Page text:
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Analyze this: Why testing metal content matters

By Jonathan Margalit

xray-mainThe jewellery you just bought from a stranger looks like gold and acid tests might even indicate that’s what it is. But are you sure? More and more, jewellers are falling victim to a scam involving a metal alloy similar to stainless steel.

Even in the face of decades of experience, veteran jewellers are being duped by this unpleasant and downright costly trick.

The scam rarely deviates from the following. A suspect enters a jewellery store or pawn shop with what they allege is an 18-karat gold bracelet, necklace, or ring, hoping to sell it for cash. Since most jewellery consists of either 14-karat or 18-karat gold, a con artist is likely to maximize his profit by trying to sell a piece that looks to be 18-karat. The higher the ‘detected’ karat value, the bigger the criminal’s cashed-in ‘profit.’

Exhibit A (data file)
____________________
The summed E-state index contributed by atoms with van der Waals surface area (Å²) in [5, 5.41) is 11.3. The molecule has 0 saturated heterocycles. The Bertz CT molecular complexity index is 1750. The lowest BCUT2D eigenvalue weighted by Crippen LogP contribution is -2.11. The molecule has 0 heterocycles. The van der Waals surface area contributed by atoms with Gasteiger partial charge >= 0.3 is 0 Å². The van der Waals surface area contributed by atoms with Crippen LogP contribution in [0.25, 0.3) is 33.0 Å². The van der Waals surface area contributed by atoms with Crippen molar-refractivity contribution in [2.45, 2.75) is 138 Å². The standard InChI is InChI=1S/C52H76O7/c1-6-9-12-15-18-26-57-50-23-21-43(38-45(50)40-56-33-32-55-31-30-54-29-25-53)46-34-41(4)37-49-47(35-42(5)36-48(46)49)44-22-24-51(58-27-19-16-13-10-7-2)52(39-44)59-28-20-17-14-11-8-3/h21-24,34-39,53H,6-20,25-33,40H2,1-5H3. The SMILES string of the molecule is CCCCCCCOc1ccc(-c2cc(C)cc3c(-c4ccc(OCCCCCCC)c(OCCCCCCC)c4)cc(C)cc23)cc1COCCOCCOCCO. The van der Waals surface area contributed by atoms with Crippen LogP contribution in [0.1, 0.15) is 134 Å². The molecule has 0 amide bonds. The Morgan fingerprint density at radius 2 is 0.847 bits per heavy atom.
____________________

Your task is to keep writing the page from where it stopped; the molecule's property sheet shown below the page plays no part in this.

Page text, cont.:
The jeweller performs an acid test, which usually identifies the metal as 18-karat gold and a transaction ensues. (Interestingly, a further test with a 22-karat gold acid may reveal the piece is indeed gold-plated stainless steel.) Believing the item is truly 18-karat gold, the jeweller purchases the piece and the criminal walks away with hundreds, even thousands, of dollars.

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